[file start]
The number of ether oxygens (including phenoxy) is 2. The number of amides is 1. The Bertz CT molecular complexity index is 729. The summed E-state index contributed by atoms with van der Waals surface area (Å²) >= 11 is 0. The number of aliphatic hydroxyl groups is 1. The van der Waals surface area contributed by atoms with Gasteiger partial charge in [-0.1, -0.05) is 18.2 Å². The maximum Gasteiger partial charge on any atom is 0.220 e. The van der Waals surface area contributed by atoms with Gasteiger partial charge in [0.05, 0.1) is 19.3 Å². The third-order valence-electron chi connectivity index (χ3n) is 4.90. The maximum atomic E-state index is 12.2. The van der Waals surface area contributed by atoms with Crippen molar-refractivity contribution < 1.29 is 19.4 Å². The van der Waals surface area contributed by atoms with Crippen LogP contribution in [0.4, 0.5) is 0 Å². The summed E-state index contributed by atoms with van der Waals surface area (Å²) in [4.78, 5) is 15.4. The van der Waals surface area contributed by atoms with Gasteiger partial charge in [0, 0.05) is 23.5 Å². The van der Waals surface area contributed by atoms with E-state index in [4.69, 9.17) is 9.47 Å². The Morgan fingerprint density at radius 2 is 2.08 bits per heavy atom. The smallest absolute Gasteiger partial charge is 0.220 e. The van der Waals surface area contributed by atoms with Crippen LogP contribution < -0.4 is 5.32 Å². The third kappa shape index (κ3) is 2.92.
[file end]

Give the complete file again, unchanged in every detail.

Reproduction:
The number of ether oxygens (including phenoxy) is 2. The number of amides is 1. The Bertz CT molecular complexity index is 729. The summed E-state index contributed by atoms with van der Waals surface area (Å²) >= 11 is 0. The number of aliphatic hydroxyl groups is 1. The van der Waals surface area contributed by atoms with Gasteiger partial charge in [-0.1, -0.05) is 18.2 Å². The maximum Gasteiger partial charge on any atom is 0.220 e. The van der Waals surface area contributed by atoms with Gasteiger partial charge in [0.05, 0.1) is 19.3 Å². The third-order valence-electron chi connectivity index (χ3n) is 4.90. The maximum atomic E-state index is 12.2. The van der Waals surface area contributed by atoms with Crippen molar-refractivity contribution < 1.29 is 19.4 Å². The van der Waals surface area contributed by atoms with Crippen LogP contribution in [0.4, 0.5) is 0 Å². The summed E-state index contributed by atoms with van der Waals surface area (Å²) in [4.78, 5) is 15.4. The van der Waals surface area contributed by atoms with Gasteiger partial charge in [0, 0.05) is 23.5 Å². The van der Waals surface area contributed by atoms with E-state index in [4.69, 9.17) is 9.47 Å². The Morgan fingerprint density at radius 2 is 2.08 bits per heavy atom. The smallest absolute Gasteiger partial charge is 0.220 e. The van der Waals surface area contributed by atoms with Crippen LogP contribution < -0.4 is 5.32 Å². The third kappa shape index (κ3) is 2.92.